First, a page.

Andrew Bobola was born in 1591 of an old and distinguished Polish family, in the Palatinate of Sandomir, Poland. In 1611 he entered the Jesuits in Vilnius, Lithuania and was ordained priest in 1622 and appointed preacher in the Church of St. Casimir, Wilno. After making his solemn vows on 2 June, 1630, he became superior at Bobruisk, where he worked wonders by his preaching and was much admired for his devotion during an epidemic of the plague. In 1636 he began his work in the Lithuanian missions. During this period Poland was being ravaged by Cossacks, Russians, and Tatars and the Catholic Faith became the object of the combined attacks of Protestants and Orthodox. The Jesuits, in particular, suffered greatly.
Andrew first laboured in Vilmius, Lithuania, and Warsaw and later, from 1652, as an itinerant missioner in Eastern Poland. He served for several years as an adviser, preacher, and superior of a community in various places such as Polock, Lithuania, where he was probably stationed in 1655, and also in Pinsk, Lithuania (both now part of Belarus).
Bobola’s success in converting members of the Orthodox church stirred the anger of those in high authority. A Catholic nobleman, Prince Radziwell, offered the Jesuits a house at Pinsk, and here Andrew Bobola was stationed. His opponents tried in every way to hinder him in the exercise of his apostolate, even to extending their persecutions to attacks upon his person.
On 16 May, 1657, he was seized by two Cossacks and severely beaten in the village of Peredil, Lithuania. Tying him to their saddles, they dragged him to Janów where he was subjected to appalling tortures (amputated limbs, flayed skin, burn wounds, wood slivers driven underneath the fingernails, nose cut off). After having been burned, half strangled, and partly flayed alive, he was released from suffering by a saber stroke in Janow, Poland.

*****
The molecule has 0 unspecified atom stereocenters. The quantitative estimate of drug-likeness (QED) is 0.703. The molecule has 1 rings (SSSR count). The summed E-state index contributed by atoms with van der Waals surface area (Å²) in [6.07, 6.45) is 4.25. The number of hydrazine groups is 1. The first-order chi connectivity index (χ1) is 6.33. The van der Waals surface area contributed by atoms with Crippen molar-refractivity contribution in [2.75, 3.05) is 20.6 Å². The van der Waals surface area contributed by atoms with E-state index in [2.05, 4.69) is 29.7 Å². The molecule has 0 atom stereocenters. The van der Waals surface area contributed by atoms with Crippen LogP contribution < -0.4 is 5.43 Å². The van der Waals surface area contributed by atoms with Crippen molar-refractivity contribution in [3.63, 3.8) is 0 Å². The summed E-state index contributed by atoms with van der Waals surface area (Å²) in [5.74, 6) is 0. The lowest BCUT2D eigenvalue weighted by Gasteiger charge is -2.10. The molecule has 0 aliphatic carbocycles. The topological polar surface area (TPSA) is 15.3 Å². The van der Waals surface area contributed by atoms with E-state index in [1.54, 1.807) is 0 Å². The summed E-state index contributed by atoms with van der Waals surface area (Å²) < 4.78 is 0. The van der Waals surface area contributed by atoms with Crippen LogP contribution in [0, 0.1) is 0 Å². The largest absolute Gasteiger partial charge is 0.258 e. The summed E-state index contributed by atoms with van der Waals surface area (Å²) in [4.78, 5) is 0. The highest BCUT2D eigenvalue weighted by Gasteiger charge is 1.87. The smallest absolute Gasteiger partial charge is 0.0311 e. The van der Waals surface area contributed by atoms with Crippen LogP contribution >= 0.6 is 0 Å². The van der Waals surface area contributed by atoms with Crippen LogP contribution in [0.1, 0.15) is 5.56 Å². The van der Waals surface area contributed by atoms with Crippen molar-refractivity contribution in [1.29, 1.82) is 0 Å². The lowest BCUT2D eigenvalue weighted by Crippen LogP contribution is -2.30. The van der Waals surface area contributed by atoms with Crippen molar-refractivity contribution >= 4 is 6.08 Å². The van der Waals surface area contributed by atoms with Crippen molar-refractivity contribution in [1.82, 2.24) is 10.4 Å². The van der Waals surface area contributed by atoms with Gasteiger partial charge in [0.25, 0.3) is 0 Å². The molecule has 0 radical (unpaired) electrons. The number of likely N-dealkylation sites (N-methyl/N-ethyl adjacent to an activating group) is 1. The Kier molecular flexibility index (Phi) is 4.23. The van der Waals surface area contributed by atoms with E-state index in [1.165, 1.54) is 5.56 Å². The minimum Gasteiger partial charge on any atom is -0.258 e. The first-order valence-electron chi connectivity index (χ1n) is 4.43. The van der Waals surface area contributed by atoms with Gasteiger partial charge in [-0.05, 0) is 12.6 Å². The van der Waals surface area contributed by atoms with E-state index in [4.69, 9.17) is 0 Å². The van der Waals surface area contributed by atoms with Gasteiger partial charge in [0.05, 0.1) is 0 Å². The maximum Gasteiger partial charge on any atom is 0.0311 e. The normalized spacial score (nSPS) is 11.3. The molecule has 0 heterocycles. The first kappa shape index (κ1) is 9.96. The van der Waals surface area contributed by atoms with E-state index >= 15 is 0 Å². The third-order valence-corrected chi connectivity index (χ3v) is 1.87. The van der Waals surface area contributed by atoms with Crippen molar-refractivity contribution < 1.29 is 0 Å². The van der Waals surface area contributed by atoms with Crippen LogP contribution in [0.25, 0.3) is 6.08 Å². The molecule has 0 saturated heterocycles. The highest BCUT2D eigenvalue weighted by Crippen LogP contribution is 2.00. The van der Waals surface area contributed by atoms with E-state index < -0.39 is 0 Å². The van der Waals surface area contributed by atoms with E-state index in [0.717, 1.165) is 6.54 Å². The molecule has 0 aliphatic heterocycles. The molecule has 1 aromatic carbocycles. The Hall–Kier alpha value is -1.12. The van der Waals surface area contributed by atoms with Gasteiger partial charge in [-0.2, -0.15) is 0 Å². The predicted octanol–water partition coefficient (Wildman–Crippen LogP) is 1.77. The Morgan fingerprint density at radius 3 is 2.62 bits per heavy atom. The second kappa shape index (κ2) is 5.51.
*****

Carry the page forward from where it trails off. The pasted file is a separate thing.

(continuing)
At the beginning of the 18th century nobody knew where he had been buried. In 1701 Fr Martin Godebski, rector of the Pinsk college reputedly had a vision of Bobola. This caused him to order a search for the remains. They were found completely incorrupt and this was widely recognized as a proof of holiness. In 1719 the casket was officially reopened and the body inspected by qualified medical personnel (five physicians and pharmacists). It was still completely incorrupt, the flesh pliable and soft. His body was interred in the collegiate church of the Society at Pinsk, where it became the object of great veneration.
In 1922 Bolsheviks moved the corpse to Moscow, where it was put on display as an object of curiosity, due to its condition, in the Museum of Hygiene of the People’s Commissioners of Health. In May 1924 the holy relic – as a form of ‘payment’ for help during time of famine – was handed over to the Holy See. Since 17 June 1938 it has been kept in Warsaw.
Declared Blessed by Pope Pius IX on 30 October 1853, Bobola was canonised by Pope Pius XI on 17 April 1938. On his feast day in 2002, he was declared a patron saint of Poland and of the Warsaw archdiocese.
Andrew is remembered for his outstanding preaching and pastoral zeal.